Late in the season finale of ‘The Flash’, Barry warns another character that, “This won’t make any sense.” That’s certainly an understatement! Somehow, despite its erratic and frequently nonsensical plotting, the show closes its first season on a pretty satisfying note anyway.
Dr. Wells is in captivity in the Pipeline and he’s willing to answer Barry’s questions – though he doesn’t really tell him much we hadn’t already gathered. His name is Eobard Thawne. He’s from the future (born 136 years from now). In that future, he and Barry are mortal enemies, for some transgression still unexplained. Wells/Thawne (I’m just going to call him Wells) decided that the best way to end their war was to travel to the past and kill Barry as a child, ‘Terminator’-style, but future Barry followed and rescued his younger self. In retaliation, Wells stabbed his mother in the heart, figuring that a major childhood trauma like losing a parent would prevent Barry from ever becoming The Flash. (I guess Wells has never read a superhero origin story in his life.) Unfortunately, he got stuck in the past and needed to mold Barry into becoming The Flash anyway in order to return to his own time.
The details on that last part had always been a little confusing. The gist of it is that, once Barry becomes fast enough, he can use his connection to the Speed Force to create a wormhole that will allow him to travel anywhere in time he wants. Wells proposes a deal: He will help Barry open that wormhole and go back in time to rescue his mother. In exchange, Barry must let Wells also enter the wormhole and return to the future he came from.
Barry agonizes over this decision. On the one hand, he has dedicated himself to finding a way to save his mother and prevent his father from going to prison. On the other, the timeline that currently exists molded Barry into the person he is today, and if he changes that, everything will be undone. He’ll never move in with Joe and Iris. He’ll never meet Cisco and Caitlin. He won’t become The Flash – at least, not the same way or as soon.
Joe encourages him to do it anyway, but Barry’s father tells him not to – that there’s a natural order to the universe and things worked out the way they did for a reason. The two halves of Firestorm, Ronnie and Dr. Stein (Robbie Amell and Victor Garber), stuck around after last week’s events. Stein tries to explain a theory of parallel universes, and suggests that the timeline they’re currently in is actually an alternate timeline that branched off from the way things were originally supposed to go. However, for as hard as the episode tries to lay out some rules for time travel here, it will just contradict them all later.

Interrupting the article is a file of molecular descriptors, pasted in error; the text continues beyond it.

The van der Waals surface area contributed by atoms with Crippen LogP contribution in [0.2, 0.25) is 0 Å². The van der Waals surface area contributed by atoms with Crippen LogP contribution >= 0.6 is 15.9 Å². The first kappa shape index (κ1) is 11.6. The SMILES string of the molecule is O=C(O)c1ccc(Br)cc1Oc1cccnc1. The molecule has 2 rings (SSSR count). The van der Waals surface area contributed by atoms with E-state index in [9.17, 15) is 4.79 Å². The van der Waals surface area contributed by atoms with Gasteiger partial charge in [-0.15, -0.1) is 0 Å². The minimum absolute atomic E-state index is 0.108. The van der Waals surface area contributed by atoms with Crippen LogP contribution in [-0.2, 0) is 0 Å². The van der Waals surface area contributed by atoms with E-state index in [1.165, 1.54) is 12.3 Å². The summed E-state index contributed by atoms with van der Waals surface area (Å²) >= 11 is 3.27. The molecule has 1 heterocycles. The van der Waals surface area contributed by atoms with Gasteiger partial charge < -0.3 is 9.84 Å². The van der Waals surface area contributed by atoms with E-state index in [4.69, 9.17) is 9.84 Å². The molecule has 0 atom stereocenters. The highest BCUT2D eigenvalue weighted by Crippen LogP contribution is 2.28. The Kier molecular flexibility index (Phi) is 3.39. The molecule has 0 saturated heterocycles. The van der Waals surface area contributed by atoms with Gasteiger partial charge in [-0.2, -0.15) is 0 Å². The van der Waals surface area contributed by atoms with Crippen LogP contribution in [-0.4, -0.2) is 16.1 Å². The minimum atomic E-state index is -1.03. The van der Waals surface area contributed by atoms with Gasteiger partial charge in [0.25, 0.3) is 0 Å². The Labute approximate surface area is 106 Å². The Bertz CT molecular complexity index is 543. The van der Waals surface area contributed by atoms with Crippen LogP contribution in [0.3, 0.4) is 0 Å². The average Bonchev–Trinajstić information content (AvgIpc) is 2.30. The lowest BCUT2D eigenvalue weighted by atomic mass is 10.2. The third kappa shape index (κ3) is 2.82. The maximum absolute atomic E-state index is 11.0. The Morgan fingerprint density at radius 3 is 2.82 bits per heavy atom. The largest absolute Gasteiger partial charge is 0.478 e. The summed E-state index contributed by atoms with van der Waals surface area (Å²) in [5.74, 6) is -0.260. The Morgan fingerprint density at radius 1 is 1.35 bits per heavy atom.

Wells wants to fire up the particle accelerator again. Barry will need to run at least Mach 2, faster than he ever has before. Once he achieves that speed, the team will fire a particle in the opposite direction. When the two collide, the impact will open a wormhole, and Barry will have just under two minutes to save his mother and come back so the team can close it. If they don’t close it in time, the wormhole may transform into an unstoppable singularity that could destroy the world. That would be kind of bad.
But wait, if Barry’s going to come back to this timeline, where his mother’s dead, why bother saving her in some other timeline he’s not going to stay in? Why does he gnash his teeth so much about undoing everything if he expects to return right here where everything is the same? Yeah, don’t bother thinking so hard about things like that. You won’t get any answers you like.
As Barry frets over his decision, Ronnie gets back together with Caitlin and asks Dr. Stein to officiate an impromptu wedding ceremony.
Cisco sets about building a “time sphere” Wells can use to travel into the wormhole after Barry returns. To do that, he needs some help from Wells. When he mentions that he can remember the alternate timeline where Wells killed him, Wells posits that Cisco may in fact be a meta-human, and the ability to see multiple simultaneous universes is his superpower. Remarkably, this actually plugs a plot hole from an earlier episode. Good job on that one, writers.
Eddie laments what Wells had previously told him about being the biggest loser in their family tree. Dr. Stein lifts his spirits by telling Eddie that he’s something remarkable – a coincidence or wild card – and that he’s the only person among them who truly has free will to set his own destiny. That sure sounds nice, but I have no idea where he gets any of that from. In any case, Eddie’s confidence is boosted enough that he gets back together with Iris. “Screw the future!” he declares.